During your CNA training program, you spent a day in a Memory Care unit and fell in love with the care and residents. They walked and talked and were mostly pleasant. You loved the experience so much that you chose a Memory Care unit for your first job.
However, you’ve been working there for a few months and see a new side of dementia. Many of the residents wander and become combative. Some residents are even confined to a chair or bed all of the time. You recently cared for a resident who died from the complications of dementia, and it was a challenging event to witness. You’re starting to wonder if you know the best care strategies for this population of residents and if this is the best unit for you.
Before you throw in the towel, let’s review some of the basics and provide you with care tips you can use for residents living with dementia.
What is Dementia?
According to the National Institute on Aging, dementia is the loss of cognitive functioning. This includes things like thinking, remembering, and reasoning. Dementia interferes with the person's daily life and can make it difficult to control emotions. Some people living with dementia will experience personality changes too.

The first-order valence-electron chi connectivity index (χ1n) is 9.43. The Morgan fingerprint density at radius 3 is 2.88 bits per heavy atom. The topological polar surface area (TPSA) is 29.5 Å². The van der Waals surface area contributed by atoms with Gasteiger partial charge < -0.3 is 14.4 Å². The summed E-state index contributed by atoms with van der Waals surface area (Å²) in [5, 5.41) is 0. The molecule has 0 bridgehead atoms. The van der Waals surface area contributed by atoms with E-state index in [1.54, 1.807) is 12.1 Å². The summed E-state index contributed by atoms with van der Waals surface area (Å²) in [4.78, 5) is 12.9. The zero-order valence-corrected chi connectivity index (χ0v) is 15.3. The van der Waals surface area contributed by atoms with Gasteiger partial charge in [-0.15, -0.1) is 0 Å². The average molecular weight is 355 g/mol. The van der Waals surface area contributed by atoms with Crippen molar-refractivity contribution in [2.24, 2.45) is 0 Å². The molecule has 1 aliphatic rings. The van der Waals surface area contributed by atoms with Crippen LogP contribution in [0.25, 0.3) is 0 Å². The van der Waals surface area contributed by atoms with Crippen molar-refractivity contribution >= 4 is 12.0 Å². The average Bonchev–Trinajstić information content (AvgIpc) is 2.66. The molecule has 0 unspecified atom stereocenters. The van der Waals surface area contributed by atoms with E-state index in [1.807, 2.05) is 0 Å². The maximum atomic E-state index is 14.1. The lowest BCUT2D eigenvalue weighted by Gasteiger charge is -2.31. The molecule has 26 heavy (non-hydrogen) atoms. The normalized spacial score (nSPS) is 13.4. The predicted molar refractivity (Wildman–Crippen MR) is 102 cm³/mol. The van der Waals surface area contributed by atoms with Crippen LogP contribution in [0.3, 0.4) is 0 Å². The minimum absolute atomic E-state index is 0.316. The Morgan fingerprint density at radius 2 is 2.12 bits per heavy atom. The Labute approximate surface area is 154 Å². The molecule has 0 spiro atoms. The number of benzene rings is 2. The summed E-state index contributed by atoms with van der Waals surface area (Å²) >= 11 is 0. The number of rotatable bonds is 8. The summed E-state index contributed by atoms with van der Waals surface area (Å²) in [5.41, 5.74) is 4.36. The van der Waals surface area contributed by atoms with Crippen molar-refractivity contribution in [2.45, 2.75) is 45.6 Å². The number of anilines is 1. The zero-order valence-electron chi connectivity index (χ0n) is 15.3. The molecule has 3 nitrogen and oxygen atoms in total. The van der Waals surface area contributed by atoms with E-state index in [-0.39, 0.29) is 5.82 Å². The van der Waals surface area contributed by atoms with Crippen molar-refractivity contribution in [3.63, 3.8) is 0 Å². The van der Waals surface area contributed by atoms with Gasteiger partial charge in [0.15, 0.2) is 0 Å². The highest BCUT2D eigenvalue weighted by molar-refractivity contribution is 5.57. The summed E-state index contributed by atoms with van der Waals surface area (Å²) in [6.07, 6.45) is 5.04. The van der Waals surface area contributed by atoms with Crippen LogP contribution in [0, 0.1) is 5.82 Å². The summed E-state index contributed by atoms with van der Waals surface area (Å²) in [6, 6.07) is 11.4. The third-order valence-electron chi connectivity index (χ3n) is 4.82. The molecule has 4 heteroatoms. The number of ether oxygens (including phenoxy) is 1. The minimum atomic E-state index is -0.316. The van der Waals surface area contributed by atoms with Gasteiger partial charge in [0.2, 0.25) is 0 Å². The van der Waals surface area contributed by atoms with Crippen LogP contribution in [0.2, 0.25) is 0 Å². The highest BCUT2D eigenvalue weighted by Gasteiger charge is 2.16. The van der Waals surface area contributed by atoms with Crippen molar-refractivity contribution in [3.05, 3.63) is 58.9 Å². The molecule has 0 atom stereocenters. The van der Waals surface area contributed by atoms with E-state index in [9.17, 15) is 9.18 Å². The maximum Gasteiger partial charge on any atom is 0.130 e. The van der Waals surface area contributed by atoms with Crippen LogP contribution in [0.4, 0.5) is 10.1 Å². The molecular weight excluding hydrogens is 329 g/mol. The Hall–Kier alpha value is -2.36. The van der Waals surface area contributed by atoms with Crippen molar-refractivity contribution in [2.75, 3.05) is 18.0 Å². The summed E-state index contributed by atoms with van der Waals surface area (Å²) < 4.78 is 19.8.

Dementia affects about one-third of all people ages 85 and older. However, it’s not a normal part of aging. Many people live their entire lives without any symptoms of dementia.
Residents with dementia often need more supervision than they can get living at home or in an assisted living facility. This is when a stay in a memory care unit can be helpful. Memory care units provide:
- Meaningful engagement and activities designed specifically for the individual
- Enhanced safety features such as secure exits and alarms
- Care that includes visual cues like signs or pictures to support independence
Signs and Symptoms of Dementia
The term dementia covers a disease that ranges from mild to severe symptoms. In its mildest form, dementia may affect the person’s functioning in minimal ways.
However, as dementia advances, the person will likely depend completely on others during all activities of living. Common symptoms of dementia include:
- Wandering or getting lost even in familiar settings
- Memory loss
- Poor judgment
- Difficulty speaking
- Inability to handle bills and money
- Repeating questions
- Using incorrect or unusual words for familiar objects
- Completing normal activities much slower than normal